A team of geneticists from the National Museum of Natural History in France, the University of Mainz in Germany, and UCL in the UK, excavated the bones of domestic cattle on archaeological sites in Iran, and then compared those to modern cows. They looked at how differences in DNA sequences could have arisen under different population history scenarios, modelled in computer simulations.
The team found that the differences that show up between the two populations could only have arisen if a relatively small number of animals — approximately 80 — had been domesticated from a now-extinct species of wild ox, known as aurochs, that roamed across Europe and Asia. Those cattle were then bred into the 1.4 billion cattle estimated by the UN to exist in mid-2011.
The process of collecting the data was tricky. Ruth Bollongino, lead author of the study, said in a press release: “Getting reliable DNA sequences from remains found in cold environments is routine. That is why mammoths were one of the first extinct species to have their DNA read. But getting reliable DNA from bones found in hot regions is much more difficult because temperature is so critical for DNA survival. This meant we had to be extremely careful that we did not end up reading contaminating DNA sequences from living, or only recently dead cattle.”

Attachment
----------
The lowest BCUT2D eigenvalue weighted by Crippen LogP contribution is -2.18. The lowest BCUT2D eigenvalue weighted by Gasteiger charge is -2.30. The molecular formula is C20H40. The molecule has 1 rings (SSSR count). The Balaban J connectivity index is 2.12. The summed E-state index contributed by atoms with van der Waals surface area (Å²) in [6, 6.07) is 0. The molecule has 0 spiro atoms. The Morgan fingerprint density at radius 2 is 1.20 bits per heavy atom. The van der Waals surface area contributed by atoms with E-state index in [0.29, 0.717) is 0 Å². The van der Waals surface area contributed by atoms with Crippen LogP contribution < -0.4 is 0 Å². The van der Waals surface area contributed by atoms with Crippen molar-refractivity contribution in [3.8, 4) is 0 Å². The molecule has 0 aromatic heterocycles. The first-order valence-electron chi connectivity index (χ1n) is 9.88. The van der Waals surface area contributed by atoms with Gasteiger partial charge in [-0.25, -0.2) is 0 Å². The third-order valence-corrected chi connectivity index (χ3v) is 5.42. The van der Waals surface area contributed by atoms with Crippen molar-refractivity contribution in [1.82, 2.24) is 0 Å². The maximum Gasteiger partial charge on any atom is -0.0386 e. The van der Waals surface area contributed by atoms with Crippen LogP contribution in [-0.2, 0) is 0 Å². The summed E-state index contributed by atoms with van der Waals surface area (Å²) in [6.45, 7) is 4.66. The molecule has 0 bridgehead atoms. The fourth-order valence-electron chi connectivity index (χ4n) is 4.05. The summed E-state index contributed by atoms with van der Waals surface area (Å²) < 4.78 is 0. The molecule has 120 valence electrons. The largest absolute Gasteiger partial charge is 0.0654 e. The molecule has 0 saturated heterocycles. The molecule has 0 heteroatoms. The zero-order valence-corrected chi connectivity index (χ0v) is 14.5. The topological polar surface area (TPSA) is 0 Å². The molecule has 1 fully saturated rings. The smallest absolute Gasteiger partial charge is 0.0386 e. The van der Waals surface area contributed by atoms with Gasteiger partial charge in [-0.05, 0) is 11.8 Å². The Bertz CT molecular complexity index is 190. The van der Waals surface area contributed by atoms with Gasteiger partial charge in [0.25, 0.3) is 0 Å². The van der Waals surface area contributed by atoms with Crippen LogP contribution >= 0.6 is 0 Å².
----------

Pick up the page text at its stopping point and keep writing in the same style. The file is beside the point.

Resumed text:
The research has implications for the study of the history of domestication. Mark Thomas, geneticist and an author of the study, said in the release: “This is a surprisingly small number of cattle. We know from archaeological remains that the wild ancestors of modern-day cattle were common throughout Asia and Europe, so there would have been plenty of opportunities to capture and domesticate them.”
However, it tallies with existing research on the matter. Jean-Denis Vigne, a CNRS bio-archaeologist and author on the study, said in the release: “A small number of cattle progenitors is consistent with the restricted area for which archaeologists have evidence for early cattle domestication 10,500 years ago. This restricted area could be explained by the fact that cattle breeding, contrary to, for example, goat herding, would have been very difficult for mobile societies, and that only some of them were actually sedentary at that time in the Near East.” [Wired]
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